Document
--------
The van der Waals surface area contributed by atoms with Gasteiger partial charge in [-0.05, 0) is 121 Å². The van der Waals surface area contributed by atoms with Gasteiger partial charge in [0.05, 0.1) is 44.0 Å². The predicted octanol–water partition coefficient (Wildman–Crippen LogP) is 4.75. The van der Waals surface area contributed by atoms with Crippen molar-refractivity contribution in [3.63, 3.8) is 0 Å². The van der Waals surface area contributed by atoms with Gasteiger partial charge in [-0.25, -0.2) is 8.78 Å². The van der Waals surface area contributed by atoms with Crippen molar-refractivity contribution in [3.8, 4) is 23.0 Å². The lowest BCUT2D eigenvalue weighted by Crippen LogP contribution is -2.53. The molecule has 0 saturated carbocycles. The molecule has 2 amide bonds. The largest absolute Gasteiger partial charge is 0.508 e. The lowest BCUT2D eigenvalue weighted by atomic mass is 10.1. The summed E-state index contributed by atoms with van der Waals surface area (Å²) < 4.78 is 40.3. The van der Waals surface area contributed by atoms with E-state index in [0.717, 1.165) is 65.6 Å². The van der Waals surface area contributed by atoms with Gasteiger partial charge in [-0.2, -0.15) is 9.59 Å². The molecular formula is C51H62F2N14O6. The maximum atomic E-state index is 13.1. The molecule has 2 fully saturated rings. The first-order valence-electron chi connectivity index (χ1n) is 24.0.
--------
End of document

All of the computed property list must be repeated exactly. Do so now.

The van der Waals surface area contributed by atoms with Gasteiger partial charge in [-0.05, 0) is 121 Å². The van der Waals surface area contributed by atoms with Gasteiger partial charge in [0.05, 0.1) is 44.0 Å². The predicted octanol–water partition coefficient (Wildman–Crippen LogP) is 4.75. The van der Waals surface area contributed by atoms with Crippen molar-refractivity contribution in [3.63, 3.8) is 0 Å². The van der Waals surface area contributed by atoms with Gasteiger partial charge in [-0.25, -0.2) is 8.78 Å². The van der Waals surface area contributed by atoms with Crippen molar-refractivity contribution in [3.8, 4) is 23.0 Å². The lowest BCUT2D eigenvalue weighted by Crippen LogP contribution is -2.53. The molecule has 0 saturated carbocycles. The molecule has 2 amide bonds. The largest absolute Gasteiger partial charge is 0.508 e. The lowest BCUT2D eigenvalue weighted by atomic mass is 10.1. The summed E-state index contributed by atoms with van der Waals surface area (Å²) < 4.78 is 40.3. The van der Waals surface area contributed by atoms with E-state index in [0.717, 1.165) is 65.6 Å². The van der Waals surface area contributed by atoms with Gasteiger partial charge in [-0.2, -0.15) is 9.59 Å². The molecular formula is C51H62F2N14O6. The maximum atomic E-state index is 13.1. The molecule has 2 fully saturated rings. The first-order valence-electron chi connectivity index (χ1n) is 24.0.